On July 25th, we greeted Jim Mount from California and Terry and Rhonda Barnes from North Carolina.  On their first morning, soon after leaving our mooring, we encountered a pod of twelve orcas.  It was a gorgeous, sunny day, and it was breathtaking to watch the sleek, black fins slice through the calm water.  On another day, Terry, Rhonda, and Mike clicked photos when a sow and cub walked up to them.  Later that day, they watched the interactions between a single bear and a sow with two yearlings.  When the single bear got too close to the family group, the sow chased him for a long distance while her cubs dutifully sat and waited for mom to return.  Meanwhile on the Mary Beth, Jim enjoyed the challenge of fighting and landing a thirty-pound halibut in twenty feet of water.

On August 3rd, we welcomed Paul and Bonnie Richert from Minnesota and Mark and Jeanine Bessen and Ed and Sue Furze, all from Australia.  This group was with us for only three days, but their trip was action-packed.  On their first day, they got more than they bargained for when they watched a bear catch a fish right in front of them and then casually grab a beaver and slowly kill it while the beaver thrashed and struggled to escape.  On their second  day,  Mark and Ed caught two halibut, while the rest of the group watched a bear walk past them and stand on his hind legs and then saw a sow with three newborn cubs.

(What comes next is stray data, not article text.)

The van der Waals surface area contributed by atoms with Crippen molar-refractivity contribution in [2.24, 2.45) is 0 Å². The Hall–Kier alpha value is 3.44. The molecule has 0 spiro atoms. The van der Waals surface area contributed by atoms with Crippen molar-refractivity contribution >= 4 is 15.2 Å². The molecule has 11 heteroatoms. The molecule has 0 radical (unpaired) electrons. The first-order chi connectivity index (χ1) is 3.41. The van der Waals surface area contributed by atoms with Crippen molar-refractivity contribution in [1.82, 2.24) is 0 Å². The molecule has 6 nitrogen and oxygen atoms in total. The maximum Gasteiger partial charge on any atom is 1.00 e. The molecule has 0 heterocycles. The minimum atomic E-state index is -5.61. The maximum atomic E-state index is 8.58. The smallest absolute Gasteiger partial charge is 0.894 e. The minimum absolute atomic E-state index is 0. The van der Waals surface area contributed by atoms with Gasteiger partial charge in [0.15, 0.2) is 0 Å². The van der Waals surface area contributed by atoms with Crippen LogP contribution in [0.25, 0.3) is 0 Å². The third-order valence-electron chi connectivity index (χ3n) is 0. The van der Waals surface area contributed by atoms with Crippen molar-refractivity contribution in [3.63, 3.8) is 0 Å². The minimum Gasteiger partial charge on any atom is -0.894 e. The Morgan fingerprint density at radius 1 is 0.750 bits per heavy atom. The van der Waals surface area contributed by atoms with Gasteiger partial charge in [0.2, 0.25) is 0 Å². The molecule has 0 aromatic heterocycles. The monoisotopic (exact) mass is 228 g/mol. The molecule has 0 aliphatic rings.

On August 6th, we greeted friends Andy and Candice Vena from New Jersey, Mick and Jeff McHenry from Kansas, and Steve and Jeri  Mihelic from Nevada.  We had a great week and many laughs with this group of friends we’ve known for years.  Their main interest was fishing, and this was the beginning of a long stretch of excellent halibut fishing.  Everyone caught nice fish, and Andy caught two “club” halibut (40 lbs and over), and Jeff and Steve each caught one.  On a day of wildlife viewing, they watched a large male bear fish near them, and on a cruise to the mouth of the bay, this group watched a fin whale surface near the boat, and later that day, Mick and Jeff caught our first silver salmon of the summer.